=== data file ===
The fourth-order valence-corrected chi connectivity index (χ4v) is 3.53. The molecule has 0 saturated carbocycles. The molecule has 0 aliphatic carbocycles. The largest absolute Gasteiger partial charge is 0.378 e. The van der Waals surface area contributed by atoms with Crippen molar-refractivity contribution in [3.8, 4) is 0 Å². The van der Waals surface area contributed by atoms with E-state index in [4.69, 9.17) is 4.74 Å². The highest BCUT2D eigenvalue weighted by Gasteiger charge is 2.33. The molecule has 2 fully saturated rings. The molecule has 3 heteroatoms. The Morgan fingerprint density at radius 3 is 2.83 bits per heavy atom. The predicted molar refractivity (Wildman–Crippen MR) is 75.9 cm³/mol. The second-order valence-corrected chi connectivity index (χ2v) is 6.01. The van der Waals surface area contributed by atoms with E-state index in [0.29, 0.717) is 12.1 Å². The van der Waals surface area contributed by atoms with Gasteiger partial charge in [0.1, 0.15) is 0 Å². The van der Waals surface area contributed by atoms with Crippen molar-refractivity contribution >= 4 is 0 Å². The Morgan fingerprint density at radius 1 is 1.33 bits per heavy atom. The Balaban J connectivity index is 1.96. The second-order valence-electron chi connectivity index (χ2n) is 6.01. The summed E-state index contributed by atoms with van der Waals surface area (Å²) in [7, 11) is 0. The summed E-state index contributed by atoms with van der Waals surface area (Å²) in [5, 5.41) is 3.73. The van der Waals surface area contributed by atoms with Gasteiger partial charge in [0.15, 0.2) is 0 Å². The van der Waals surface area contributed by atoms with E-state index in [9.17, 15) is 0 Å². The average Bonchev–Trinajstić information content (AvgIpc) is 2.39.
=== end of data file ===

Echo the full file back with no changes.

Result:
The fourth-order valence-corrected chi connectivity index (χ4v) is 3.53. The molecule has 0 saturated carbocycles. The molecule has 0 aliphatic carbocycles. The largest absolute Gasteiger partial charge is 0.378 e. The van der Waals surface area contributed by atoms with Crippen molar-refractivity contribution in [3.8, 4) is 0 Å². The van der Waals surface area contributed by atoms with E-state index in [4.69, 9.17) is 4.74 Å². The highest BCUT2D eigenvalue weighted by Gasteiger charge is 2.33. The molecule has 2 fully saturated rings. The molecule has 3 heteroatoms. The Morgan fingerprint density at radius 3 is 2.83 bits per heavy atom. The predicted molar refractivity (Wildman–Crippen MR) is 75.9 cm³/mol. The second-order valence-corrected chi connectivity index (χ2v) is 6.01. The van der Waals surface area contributed by atoms with E-state index in [0.29, 0.717) is 12.1 Å². The van der Waals surface area contributed by atoms with Gasteiger partial charge in [0.1, 0.15) is 0 Å². The van der Waals surface area contributed by atoms with Crippen molar-refractivity contribution >= 4 is 0 Å². The Morgan fingerprint density at radius 1 is 1.33 bits per heavy atom. The Balaban J connectivity index is 1.96. The second-order valence-electron chi connectivity index (χ2n) is 6.01. The summed E-state index contributed by atoms with van der Waals surface area (Å²) in [7, 11) is 0. The summed E-state index contributed by atoms with van der Waals surface area (Å²) in [5, 5.41) is 3.73. The van der Waals surface area contributed by atoms with Gasteiger partial charge in [0.15, 0.2) is 0 Å². The van der Waals surface area contributed by atoms with E-state index in [9.17, 15) is 0 Å². The average Bonchev–Trinajstić information content (AvgIpc) is 2.39.